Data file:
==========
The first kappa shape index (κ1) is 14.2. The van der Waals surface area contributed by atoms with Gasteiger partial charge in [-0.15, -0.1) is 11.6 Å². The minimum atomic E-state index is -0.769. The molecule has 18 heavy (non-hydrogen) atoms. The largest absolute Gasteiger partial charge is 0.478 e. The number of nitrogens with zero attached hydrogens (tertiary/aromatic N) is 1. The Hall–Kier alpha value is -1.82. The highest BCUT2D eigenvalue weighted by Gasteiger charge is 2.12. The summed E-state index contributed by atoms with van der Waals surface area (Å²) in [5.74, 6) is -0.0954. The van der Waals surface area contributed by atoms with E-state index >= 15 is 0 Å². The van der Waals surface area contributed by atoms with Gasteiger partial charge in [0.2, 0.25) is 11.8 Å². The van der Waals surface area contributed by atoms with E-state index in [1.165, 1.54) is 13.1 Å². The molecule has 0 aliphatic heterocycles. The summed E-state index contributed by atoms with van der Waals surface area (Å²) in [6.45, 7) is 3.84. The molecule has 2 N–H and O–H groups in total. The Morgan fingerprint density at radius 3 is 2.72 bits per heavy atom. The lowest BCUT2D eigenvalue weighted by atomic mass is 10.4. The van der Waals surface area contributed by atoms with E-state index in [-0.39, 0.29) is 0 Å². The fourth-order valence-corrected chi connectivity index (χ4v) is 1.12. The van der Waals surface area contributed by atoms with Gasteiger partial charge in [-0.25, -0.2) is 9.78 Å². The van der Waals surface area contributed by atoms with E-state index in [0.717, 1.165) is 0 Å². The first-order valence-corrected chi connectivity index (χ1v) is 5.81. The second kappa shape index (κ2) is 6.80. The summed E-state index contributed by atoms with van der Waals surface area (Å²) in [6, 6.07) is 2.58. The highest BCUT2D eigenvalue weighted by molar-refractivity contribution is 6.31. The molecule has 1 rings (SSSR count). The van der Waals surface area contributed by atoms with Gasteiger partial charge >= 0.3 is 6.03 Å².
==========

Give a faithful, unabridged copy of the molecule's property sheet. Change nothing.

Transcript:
The first kappa shape index (κ1) is 14.2. The van der Waals surface area contributed by atoms with Gasteiger partial charge in [-0.15, -0.1) is 11.6 Å². The minimum atomic E-state index is -0.769. The molecule has 18 heavy (non-hydrogen) atoms. The largest absolute Gasteiger partial charge is 0.478 e. The number of nitrogens with zero attached hydrogens (tertiary/aromatic N) is 1. The Hall–Kier alpha value is -1.82. The highest BCUT2D eigenvalue weighted by Gasteiger charge is 2.12. The summed E-state index contributed by atoms with van der Waals surface area (Å²) in [5.74, 6) is -0.0954. The van der Waals surface area contributed by atoms with E-state index >= 15 is 0 Å². The van der Waals surface area contributed by atoms with Gasteiger partial charge in [0.2, 0.25) is 11.8 Å². The van der Waals surface area contributed by atoms with E-state index in [1.165, 1.54) is 13.1 Å². The molecule has 0 aliphatic heterocycles. The summed E-state index contributed by atoms with van der Waals surface area (Å²) in [6.45, 7) is 3.84. The molecule has 2 N–H and O–H groups in total. The Morgan fingerprint density at radius 3 is 2.72 bits per heavy atom. The lowest BCUT2D eigenvalue weighted by atomic mass is 10.4. The van der Waals surface area contributed by atoms with E-state index in [-0.39, 0.29) is 0 Å². The fourth-order valence-corrected chi connectivity index (χ4v) is 1.12. The van der Waals surface area contributed by atoms with Gasteiger partial charge in [-0.25, -0.2) is 9.78 Å². The van der Waals surface area contributed by atoms with E-state index in [0.717, 1.165) is 0 Å². The first-order valence-corrected chi connectivity index (χ1v) is 5.81. The second kappa shape index (κ2) is 6.80. The summed E-state index contributed by atoms with van der Waals surface area (Å²) in [6, 6.07) is 2.58. The highest BCUT2D eigenvalue weighted by molar-refractivity contribution is 6.31. The molecule has 1 rings (SSSR count). The van der Waals surface area contributed by atoms with Gasteiger partial charge >= 0.3 is 6.03 Å².